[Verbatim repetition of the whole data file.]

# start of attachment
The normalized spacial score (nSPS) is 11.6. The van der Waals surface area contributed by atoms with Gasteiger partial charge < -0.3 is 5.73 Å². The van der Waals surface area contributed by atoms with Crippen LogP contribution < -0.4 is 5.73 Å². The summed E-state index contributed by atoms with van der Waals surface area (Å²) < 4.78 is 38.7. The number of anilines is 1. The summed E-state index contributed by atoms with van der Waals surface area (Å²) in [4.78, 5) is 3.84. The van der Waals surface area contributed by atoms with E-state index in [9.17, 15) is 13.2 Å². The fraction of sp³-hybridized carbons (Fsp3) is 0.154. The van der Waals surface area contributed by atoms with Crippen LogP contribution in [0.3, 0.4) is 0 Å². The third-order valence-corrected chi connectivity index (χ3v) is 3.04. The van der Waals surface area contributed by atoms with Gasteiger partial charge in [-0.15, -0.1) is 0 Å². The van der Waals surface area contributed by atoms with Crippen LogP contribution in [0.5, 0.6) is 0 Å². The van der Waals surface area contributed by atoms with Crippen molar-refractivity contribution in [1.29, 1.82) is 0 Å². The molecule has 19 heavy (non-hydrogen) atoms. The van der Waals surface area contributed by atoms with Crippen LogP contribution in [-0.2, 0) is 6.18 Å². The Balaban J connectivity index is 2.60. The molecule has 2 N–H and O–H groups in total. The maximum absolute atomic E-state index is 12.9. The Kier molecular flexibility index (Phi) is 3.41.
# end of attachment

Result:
The normalized spacial score (nSPS) is 11.6. The van der Waals surface area contributed by atoms with Gasteiger partial charge < -0.3 is 5.73 Å². The van der Waals surface area contributed by atoms with Crippen LogP contribution < -0.4 is 5.73 Å². The summed E-state index contributed by atoms with van der Waals surface area (Å²) < 4.78 is 38.7. The number of anilines is 1. The summed E-state index contributed by atoms with van der Waals surface area (Å²) in [4.78, 5) is 3.84. The van der Waals surface area contributed by atoms with E-state index in [9.17, 15) is 13.2 Å². The fraction of sp³-hybridized carbons (Fsp3) is 0.154. The van der Waals surface area contributed by atoms with Crippen LogP contribution in [0.3, 0.4) is 0 Å². The third-order valence-corrected chi connectivity index (χ3v) is 3.04. The van der Waals surface area contributed by atoms with Gasteiger partial charge in [-0.15, -0.1) is 0 Å². The van der Waals surface area contributed by atoms with Crippen LogP contribution in [0.5, 0.6) is 0 Å². The van der Waals surface area contributed by atoms with Crippen molar-refractivity contribution in [1.29, 1.82) is 0 Å². The molecule has 19 heavy (non-hydrogen) atoms. The van der Waals surface area contributed by atoms with Crippen LogP contribution in [-0.2, 0) is 6.18 Å². The Balaban J connectivity index is 2.60. The molecule has 2 N–H and O–H groups in total. The maximum absolute atomic E-state index is 12.9. The Kier molecular flexibility index (Phi) is 3.41.